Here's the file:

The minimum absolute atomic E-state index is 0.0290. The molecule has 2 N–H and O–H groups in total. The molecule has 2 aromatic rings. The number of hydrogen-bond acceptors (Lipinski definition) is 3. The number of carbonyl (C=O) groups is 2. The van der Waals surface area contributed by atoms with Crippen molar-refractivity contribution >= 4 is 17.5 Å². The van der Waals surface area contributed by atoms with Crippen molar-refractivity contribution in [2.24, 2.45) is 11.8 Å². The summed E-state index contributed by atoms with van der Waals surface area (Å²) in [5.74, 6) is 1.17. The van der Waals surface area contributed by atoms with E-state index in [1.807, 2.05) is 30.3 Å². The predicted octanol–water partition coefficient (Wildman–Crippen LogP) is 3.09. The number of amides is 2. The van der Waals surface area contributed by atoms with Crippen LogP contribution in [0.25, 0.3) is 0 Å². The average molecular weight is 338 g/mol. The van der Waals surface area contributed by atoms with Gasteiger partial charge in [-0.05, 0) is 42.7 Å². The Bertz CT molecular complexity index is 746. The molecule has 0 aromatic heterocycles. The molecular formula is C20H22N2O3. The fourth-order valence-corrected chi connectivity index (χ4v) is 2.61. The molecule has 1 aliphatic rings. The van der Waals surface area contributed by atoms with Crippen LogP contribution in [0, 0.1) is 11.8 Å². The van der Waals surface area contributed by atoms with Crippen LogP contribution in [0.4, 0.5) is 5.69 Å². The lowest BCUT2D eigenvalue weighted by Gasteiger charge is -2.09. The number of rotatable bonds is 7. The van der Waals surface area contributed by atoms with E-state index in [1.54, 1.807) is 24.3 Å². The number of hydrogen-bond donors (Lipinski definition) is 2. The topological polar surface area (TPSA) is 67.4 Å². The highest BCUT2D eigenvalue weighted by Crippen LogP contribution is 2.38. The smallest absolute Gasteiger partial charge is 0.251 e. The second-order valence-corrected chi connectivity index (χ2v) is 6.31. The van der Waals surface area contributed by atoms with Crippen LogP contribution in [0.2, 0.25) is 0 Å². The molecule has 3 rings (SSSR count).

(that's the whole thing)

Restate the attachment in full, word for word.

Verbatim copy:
The minimum absolute atomic E-state index is 0.0290. The molecule has 2 N–H and O–H groups in total. The molecule has 2 aromatic rings. The number of hydrogen-bond acceptors (Lipinski definition) is 3. The number of carbonyl (C=O) groups is 2. The van der Waals surface area contributed by atoms with Crippen molar-refractivity contribution >= 4 is 17.5 Å². The van der Waals surface area contributed by atoms with Crippen molar-refractivity contribution in [2.24, 2.45) is 11.8 Å². The summed E-state index contributed by atoms with van der Waals surface area (Å²) in [5.74, 6) is 1.17. The van der Waals surface area contributed by atoms with E-state index in [1.807, 2.05) is 30.3 Å². The predicted octanol–water partition coefficient (Wildman–Crippen LogP) is 3.09. The number of amides is 2. The van der Waals surface area contributed by atoms with Crippen LogP contribution in [0.25, 0.3) is 0 Å². The average molecular weight is 338 g/mol. The van der Waals surface area contributed by atoms with Gasteiger partial charge in [-0.05, 0) is 42.7 Å². The Bertz CT molecular complexity index is 746. The molecule has 0 aromatic heterocycles. The molecular formula is C20H22N2O3. The fourth-order valence-corrected chi connectivity index (χ4v) is 2.61. The molecule has 1 aliphatic rings. The van der Waals surface area contributed by atoms with Crippen LogP contribution in [0, 0.1) is 11.8 Å². The van der Waals surface area contributed by atoms with Crippen LogP contribution in [0.4, 0.5) is 5.69 Å². The lowest BCUT2D eigenvalue weighted by Gasteiger charge is -2.09. The number of rotatable bonds is 7. The van der Waals surface area contributed by atoms with E-state index in [1.54, 1.807) is 24.3 Å². The number of hydrogen-bond donors (Lipinski definition) is 2. The topological polar surface area (TPSA) is 67.4 Å². The highest BCUT2D eigenvalue weighted by Crippen LogP contribution is 2.38. The smallest absolute Gasteiger partial charge is 0.251 e. The second-order valence-corrected chi connectivity index (χ2v) is 6.31. The van der Waals surface area contributed by atoms with Crippen LogP contribution in [0.2, 0.25) is 0 Å². The molecule has 3 rings (SSSR count).